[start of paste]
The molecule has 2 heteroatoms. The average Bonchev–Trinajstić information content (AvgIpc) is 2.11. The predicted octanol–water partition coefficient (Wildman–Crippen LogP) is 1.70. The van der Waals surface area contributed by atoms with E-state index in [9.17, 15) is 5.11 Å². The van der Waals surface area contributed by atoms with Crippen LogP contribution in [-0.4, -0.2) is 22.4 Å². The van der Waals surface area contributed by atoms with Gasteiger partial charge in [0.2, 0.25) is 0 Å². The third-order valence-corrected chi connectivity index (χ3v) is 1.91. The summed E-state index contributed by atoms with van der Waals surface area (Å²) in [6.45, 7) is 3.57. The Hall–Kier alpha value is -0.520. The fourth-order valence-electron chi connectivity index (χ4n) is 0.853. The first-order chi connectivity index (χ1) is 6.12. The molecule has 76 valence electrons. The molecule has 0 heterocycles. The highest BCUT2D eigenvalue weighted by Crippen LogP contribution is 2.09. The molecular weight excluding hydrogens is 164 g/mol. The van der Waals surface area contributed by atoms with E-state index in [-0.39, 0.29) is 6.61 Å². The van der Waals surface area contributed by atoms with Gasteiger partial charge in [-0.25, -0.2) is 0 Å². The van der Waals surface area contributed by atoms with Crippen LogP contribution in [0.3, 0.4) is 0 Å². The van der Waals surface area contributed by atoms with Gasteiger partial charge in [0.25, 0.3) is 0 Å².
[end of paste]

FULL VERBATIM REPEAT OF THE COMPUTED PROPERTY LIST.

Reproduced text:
The molecule has 2 heteroatoms. The average Bonchev–Trinajstić information content (AvgIpc) is 2.11. The predicted octanol–water partition coefficient (Wildman–Crippen LogP) is 1.70. The van der Waals surface area contributed by atoms with E-state index in [9.17, 15) is 5.11 Å². The van der Waals surface area contributed by atoms with Crippen LogP contribution in [-0.4, -0.2) is 22.4 Å². The van der Waals surface area contributed by atoms with Gasteiger partial charge in [0.2, 0.25) is 0 Å². The third-order valence-corrected chi connectivity index (χ3v) is 1.91. The summed E-state index contributed by atoms with van der Waals surface area (Å²) in [6.45, 7) is 3.57. The Hall–Kier alpha value is -0.520. The fourth-order valence-electron chi connectivity index (χ4n) is 0.853. The first-order chi connectivity index (χ1) is 6.12. The molecule has 76 valence electrons. The molecule has 0 heterocycles. The highest BCUT2D eigenvalue weighted by Crippen LogP contribution is 2.09. The molecular weight excluding hydrogens is 164 g/mol. The van der Waals surface area contributed by atoms with E-state index in [-0.39, 0.29) is 6.61 Å². The van der Waals surface area contributed by atoms with Gasteiger partial charge in [-0.25, -0.2) is 0 Å². The van der Waals surface area contributed by atoms with Crippen LogP contribution in [0.3, 0.4) is 0 Å². The van der Waals surface area contributed by atoms with Gasteiger partial charge in [0.25, 0.3) is 0 Å².